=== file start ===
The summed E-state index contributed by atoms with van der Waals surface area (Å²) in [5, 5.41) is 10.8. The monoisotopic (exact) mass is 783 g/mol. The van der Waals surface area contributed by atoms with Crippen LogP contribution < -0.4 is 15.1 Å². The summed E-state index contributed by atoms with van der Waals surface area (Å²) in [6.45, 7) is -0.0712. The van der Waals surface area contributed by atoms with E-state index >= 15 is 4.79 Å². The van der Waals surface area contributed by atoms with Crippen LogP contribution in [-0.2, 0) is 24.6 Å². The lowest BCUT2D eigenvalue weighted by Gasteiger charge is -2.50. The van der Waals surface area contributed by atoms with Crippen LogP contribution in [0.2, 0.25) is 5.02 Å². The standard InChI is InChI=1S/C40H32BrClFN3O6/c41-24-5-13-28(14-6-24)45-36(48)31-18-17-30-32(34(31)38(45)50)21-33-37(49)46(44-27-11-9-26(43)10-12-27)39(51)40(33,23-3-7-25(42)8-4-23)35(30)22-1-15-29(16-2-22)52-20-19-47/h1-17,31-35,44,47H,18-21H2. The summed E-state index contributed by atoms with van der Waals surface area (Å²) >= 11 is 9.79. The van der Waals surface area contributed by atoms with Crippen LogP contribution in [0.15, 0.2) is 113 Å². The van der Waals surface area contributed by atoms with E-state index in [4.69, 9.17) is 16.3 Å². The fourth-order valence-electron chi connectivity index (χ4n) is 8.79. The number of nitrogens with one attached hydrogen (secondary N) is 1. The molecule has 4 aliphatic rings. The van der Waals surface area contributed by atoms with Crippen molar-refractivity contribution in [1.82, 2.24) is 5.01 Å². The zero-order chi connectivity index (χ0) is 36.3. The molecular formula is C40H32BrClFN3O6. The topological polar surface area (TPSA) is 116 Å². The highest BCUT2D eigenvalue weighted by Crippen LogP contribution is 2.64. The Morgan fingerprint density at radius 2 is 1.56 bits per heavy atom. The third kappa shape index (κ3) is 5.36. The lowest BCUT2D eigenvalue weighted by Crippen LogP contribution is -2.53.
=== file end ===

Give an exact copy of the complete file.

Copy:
The summed E-state index contributed by atoms with van der Waals surface area (Å²) in [5, 5.41) is 10.8. The monoisotopic (exact) mass is 783 g/mol. The van der Waals surface area contributed by atoms with Crippen LogP contribution < -0.4 is 15.1 Å². The summed E-state index contributed by atoms with van der Waals surface area (Å²) in [6.45, 7) is -0.0712. The van der Waals surface area contributed by atoms with E-state index >= 15 is 4.79 Å². The van der Waals surface area contributed by atoms with Crippen LogP contribution in [-0.2, 0) is 24.6 Å². The lowest BCUT2D eigenvalue weighted by Gasteiger charge is -2.50. The van der Waals surface area contributed by atoms with Crippen LogP contribution in [0.2, 0.25) is 5.02 Å². The standard InChI is InChI=1S/C40H32BrClFN3O6/c41-24-5-13-28(14-6-24)45-36(48)31-18-17-30-32(34(31)38(45)50)21-33-37(49)46(44-27-11-9-26(43)10-12-27)39(51)40(33,23-3-7-25(42)8-4-23)35(30)22-1-15-29(16-2-22)52-20-19-47/h1-17,31-35,44,47H,18-21H2. The summed E-state index contributed by atoms with van der Waals surface area (Å²) >= 11 is 9.79. The van der Waals surface area contributed by atoms with Crippen LogP contribution in [0.15, 0.2) is 113 Å². The van der Waals surface area contributed by atoms with E-state index in [4.69, 9.17) is 16.3 Å². The fourth-order valence-electron chi connectivity index (χ4n) is 8.79. The number of nitrogens with one attached hydrogen (secondary N) is 1. The molecule has 4 aliphatic rings. The van der Waals surface area contributed by atoms with Crippen molar-refractivity contribution in [1.82, 2.24) is 5.01 Å². The zero-order chi connectivity index (χ0) is 36.3. The molecular formula is C40H32BrClFN3O6. The topological polar surface area (TPSA) is 116 Å². The highest BCUT2D eigenvalue weighted by Crippen LogP contribution is 2.64. The Morgan fingerprint density at radius 2 is 1.56 bits per heavy atom. The third kappa shape index (κ3) is 5.36. The lowest BCUT2D eigenvalue weighted by Crippen LogP contribution is -2.53.